作者：Joanna | 来源：小牛英语 | 2016年08月30日 09:53
The good looking men reportedly arrive at offices and play upsetting films showing dying pets or families dealing with terminal illness.
The workshops, which are mainly aimed at women, supposedly bring staff together by showing their vulnerabilities to each other.
The hosts then walk around wiping tears from the faces of those who have burst into tears.
Ryusei, one of the handsome weeping boys, told the BBC: "Japanese are not used to crying in front of people. But once you cry in front of others, the environment will change, particularly in a business .”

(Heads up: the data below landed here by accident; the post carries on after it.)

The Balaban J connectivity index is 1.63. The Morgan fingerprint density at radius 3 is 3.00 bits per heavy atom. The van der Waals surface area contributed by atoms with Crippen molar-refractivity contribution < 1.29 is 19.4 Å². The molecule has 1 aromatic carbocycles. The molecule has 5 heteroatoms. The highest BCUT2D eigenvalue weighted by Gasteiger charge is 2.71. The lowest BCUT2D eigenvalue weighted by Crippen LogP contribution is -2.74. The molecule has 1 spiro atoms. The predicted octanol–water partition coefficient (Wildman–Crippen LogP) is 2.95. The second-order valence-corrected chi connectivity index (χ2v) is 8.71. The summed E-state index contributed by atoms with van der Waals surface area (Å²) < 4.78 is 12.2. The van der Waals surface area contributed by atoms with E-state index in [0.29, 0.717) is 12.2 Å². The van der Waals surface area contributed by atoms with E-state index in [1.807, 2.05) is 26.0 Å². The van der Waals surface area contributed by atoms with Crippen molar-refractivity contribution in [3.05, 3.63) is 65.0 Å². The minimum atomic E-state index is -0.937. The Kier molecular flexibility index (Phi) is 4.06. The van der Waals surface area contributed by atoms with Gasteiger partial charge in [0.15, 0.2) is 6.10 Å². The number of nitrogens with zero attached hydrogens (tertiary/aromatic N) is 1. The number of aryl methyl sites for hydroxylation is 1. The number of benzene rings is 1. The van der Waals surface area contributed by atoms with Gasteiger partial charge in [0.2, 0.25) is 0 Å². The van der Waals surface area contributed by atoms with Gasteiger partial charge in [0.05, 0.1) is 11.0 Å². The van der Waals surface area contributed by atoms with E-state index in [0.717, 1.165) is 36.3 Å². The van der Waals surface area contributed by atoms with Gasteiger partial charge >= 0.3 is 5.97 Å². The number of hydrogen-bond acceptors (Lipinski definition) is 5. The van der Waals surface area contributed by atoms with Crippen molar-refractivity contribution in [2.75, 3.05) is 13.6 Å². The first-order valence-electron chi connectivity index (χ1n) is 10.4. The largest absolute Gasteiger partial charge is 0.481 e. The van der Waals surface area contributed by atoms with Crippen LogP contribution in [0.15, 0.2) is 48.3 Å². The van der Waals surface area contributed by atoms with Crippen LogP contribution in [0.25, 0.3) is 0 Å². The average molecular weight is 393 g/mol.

He is known as a “good looking but slightly older” weeping boy because he is nearly 40 while most hosts are in their 20s.
The quirky workshops were dreamed up by Hiroki Terai in an attempt to get Japanese people to more openly express their emotions.
The businessman, who was inspired by his schoolboy days when he ate his lunch alone in a toilet cubicle, said he “wants Japanese people to cry”.
He added: “After you cry and let people see your vulnerability, you can get along even better with people which is also good for the company.”
Other services on offer in Japan include non-sexual cuddling sessions and businesses that will let lonely people rent a friend.